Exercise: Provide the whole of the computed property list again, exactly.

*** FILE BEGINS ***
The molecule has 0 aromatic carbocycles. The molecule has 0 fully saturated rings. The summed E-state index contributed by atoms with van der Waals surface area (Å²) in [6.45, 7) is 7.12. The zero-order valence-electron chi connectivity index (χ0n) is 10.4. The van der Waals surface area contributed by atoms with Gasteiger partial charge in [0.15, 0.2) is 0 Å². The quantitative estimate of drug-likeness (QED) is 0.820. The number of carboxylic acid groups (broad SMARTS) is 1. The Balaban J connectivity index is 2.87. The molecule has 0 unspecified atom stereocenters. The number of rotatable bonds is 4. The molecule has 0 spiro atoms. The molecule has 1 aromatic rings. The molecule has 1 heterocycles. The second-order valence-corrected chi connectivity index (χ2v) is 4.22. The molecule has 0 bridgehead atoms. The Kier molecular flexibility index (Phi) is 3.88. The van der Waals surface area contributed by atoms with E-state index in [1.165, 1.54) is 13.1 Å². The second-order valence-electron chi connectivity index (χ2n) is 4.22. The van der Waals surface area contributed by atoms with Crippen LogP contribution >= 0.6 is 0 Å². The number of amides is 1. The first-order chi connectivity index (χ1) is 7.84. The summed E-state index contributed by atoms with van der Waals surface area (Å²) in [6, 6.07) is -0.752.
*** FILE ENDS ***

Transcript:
The molecule has 0 aromatic carbocycles. The molecule has 0 fully saturated rings. The summed E-state index contributed by atoms with van der Waals surface area (Å²) in [6.45, 7) is 7.12. The zero-order valence-electron chi connectivity index (χ0n) is 10.4. The van der Waals surface area contributed by atoms with Gasteiger partial charge in [0.15, 0.2) is 0 Å². The quantitative estimate of drug-likeness (QED) is 0.820. The number of carboxylic acid groups (broad SMARTS) is 1. The Balaban J connectivity index is 2.87. The molecule has 0 unspecified atom stereocenters. The number of rotatable bonds is 4. The molecule has 0 spiro atoms. The molecule has 1 aromatic rings. The molecule has 1 heterocycles. The second-order valence-corrected chi connectivity index (χ2v) is 4.22. The molecule has 0 bridgehead atoms. The Kier molecular flexibility index (Phi) is 3.88. The van der Waals surface area contributed by atoms with E-state index in [1.165, 1.54) is 13.1 Å². The second-order valence-electron chi connectivity index (χ2n) is 4.22. The van der Waals surface area contributed by atoms with Crippen LogP contribution >= 0.6 is 0 Å². The number of amides is 1. The first-order chi connectivity index (χ1) is 7.84. The summed E-state index contributed by atoms with van der Waals surface area (Å²) in [6, 6.07) is -0.752.